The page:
Hey, read the directions before you spray that bottle of scent !

On the last bottle I purchased, this is what the directions stated: “Please begin by spraying once to each wrist, once to the chest, and once to each side of the neck. Stand for at least three minutes and try to breathe in the top notes fully. If you feel that there is no longer a wet quality to the areas you sprayed, you can not put your shirt on, but do not rub the shirt on those areas. Now go about your normal routine and try to forget about the scent. Within half an hour you should get an occasional waft of the drydown, and within a few hours you should detect a change as the base notes become dominant.”

Of course, there were no such “directions.” However, many people seem to think that there are, and that they know what they are! I don’t know about everyone else, but when I buy a product, I’m going to use it the way I want to use it, not the way someone else wants me to, unless there is a good reason to do so. Interestingly, I saw a documentary about two weeks ago on the subject of “hacking” (something I know little about), and was pleased to hear that many of these people wanted to improve various aspects of the computing experience. The point was made that many non-hackers think that most hackers are busy concocting computer viruses designed to damage the computers of others in order to obtain some sort of “cheap thrill.”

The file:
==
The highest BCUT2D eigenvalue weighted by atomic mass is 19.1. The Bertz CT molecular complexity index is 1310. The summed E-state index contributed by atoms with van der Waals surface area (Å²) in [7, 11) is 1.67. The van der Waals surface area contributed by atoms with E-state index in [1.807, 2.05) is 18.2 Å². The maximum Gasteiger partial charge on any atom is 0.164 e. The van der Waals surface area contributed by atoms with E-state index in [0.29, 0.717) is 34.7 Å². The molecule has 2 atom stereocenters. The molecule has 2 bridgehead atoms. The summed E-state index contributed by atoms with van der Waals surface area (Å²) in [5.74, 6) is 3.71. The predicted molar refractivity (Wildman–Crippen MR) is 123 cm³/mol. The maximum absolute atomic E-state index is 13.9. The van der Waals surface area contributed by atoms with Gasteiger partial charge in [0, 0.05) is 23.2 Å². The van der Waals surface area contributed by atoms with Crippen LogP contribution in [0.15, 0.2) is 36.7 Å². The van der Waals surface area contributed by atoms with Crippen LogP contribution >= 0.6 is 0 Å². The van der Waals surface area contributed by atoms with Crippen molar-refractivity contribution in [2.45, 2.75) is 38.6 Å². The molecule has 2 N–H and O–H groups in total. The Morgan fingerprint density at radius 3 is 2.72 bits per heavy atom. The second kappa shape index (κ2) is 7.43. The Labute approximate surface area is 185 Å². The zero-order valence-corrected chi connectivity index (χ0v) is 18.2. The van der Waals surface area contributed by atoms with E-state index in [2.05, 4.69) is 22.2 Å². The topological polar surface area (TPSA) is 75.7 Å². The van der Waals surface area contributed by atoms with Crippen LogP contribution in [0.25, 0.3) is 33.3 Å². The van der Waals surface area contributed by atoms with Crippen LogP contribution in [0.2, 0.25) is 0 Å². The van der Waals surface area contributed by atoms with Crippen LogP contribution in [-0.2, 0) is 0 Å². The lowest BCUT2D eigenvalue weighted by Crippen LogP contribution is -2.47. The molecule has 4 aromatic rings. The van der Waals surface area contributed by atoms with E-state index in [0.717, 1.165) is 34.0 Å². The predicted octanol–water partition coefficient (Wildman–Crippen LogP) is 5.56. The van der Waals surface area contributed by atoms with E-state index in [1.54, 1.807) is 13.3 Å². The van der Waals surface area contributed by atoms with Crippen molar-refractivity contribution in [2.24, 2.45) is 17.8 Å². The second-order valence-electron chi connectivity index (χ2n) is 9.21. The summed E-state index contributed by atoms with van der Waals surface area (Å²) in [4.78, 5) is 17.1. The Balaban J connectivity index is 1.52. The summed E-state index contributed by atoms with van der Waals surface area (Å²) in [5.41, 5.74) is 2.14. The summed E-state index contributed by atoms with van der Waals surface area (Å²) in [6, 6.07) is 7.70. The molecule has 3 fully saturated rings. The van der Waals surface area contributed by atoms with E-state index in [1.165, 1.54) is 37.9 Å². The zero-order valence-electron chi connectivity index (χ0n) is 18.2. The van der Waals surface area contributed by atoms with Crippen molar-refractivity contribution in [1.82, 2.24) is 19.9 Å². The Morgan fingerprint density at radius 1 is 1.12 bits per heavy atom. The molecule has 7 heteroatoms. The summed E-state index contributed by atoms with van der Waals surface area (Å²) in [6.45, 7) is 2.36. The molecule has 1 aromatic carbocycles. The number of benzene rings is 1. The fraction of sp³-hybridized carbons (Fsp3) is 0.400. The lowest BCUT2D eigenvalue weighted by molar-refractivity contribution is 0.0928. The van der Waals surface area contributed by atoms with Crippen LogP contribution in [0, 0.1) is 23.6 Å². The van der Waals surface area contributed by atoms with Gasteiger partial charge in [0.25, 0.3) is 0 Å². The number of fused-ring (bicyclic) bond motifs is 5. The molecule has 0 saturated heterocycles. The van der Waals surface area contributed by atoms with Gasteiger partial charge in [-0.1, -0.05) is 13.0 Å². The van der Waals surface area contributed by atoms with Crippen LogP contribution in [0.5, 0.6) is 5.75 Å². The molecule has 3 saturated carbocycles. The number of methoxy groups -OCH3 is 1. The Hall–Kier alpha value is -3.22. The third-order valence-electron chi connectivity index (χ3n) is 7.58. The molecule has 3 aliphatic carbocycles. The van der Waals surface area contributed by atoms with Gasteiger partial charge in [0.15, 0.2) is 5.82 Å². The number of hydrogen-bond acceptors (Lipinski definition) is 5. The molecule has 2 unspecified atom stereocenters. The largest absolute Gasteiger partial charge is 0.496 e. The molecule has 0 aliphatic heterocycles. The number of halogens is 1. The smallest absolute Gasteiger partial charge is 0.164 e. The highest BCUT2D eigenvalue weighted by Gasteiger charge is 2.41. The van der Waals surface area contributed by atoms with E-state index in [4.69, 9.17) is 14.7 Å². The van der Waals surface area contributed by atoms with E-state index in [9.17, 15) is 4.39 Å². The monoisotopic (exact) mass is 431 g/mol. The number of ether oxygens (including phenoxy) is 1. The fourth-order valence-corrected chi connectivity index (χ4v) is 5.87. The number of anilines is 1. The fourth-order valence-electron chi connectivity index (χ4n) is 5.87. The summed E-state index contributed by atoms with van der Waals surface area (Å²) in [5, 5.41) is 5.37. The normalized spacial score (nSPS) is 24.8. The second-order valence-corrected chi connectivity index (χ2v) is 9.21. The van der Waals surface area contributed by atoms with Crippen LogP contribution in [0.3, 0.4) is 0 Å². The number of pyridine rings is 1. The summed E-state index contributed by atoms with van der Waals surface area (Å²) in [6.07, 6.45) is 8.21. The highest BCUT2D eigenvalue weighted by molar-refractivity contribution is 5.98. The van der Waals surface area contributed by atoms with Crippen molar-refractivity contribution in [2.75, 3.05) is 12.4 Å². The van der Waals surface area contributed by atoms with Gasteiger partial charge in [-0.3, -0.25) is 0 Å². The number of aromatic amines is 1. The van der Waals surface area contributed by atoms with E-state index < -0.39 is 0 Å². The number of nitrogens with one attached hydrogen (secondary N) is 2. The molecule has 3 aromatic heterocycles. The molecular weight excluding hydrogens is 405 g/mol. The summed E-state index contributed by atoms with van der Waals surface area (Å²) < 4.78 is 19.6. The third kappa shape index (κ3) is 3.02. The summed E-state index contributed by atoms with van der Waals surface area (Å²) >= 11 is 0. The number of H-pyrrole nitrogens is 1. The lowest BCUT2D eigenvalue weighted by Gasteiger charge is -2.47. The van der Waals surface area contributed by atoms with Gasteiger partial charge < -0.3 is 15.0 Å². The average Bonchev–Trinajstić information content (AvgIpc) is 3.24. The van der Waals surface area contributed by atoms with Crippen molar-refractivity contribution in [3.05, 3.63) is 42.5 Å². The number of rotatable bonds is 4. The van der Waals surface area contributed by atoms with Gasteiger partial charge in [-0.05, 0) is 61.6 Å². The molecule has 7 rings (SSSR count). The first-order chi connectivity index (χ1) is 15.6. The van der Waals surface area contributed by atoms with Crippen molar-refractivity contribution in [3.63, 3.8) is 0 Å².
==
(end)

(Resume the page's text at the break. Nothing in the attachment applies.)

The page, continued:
Now if someone wants to view me as a kind of scent hacker because I have mentioned that I think top notes are best avoided to at least some degree, I will wear that as a “badge of honor.” And not only have I tried “layering,” but I’ve even mixed some scents together to see what would happen. However, I’ve found this too time consuming relative to the results I obtained. I prefer to spend the time I devote to scents on things like swapping, buying, reading, and writing. And because I have so many scents and find my experiences to be quite varied (even with the same scent), I feel quite satisfied with “where I’m at” now with this “hobby.”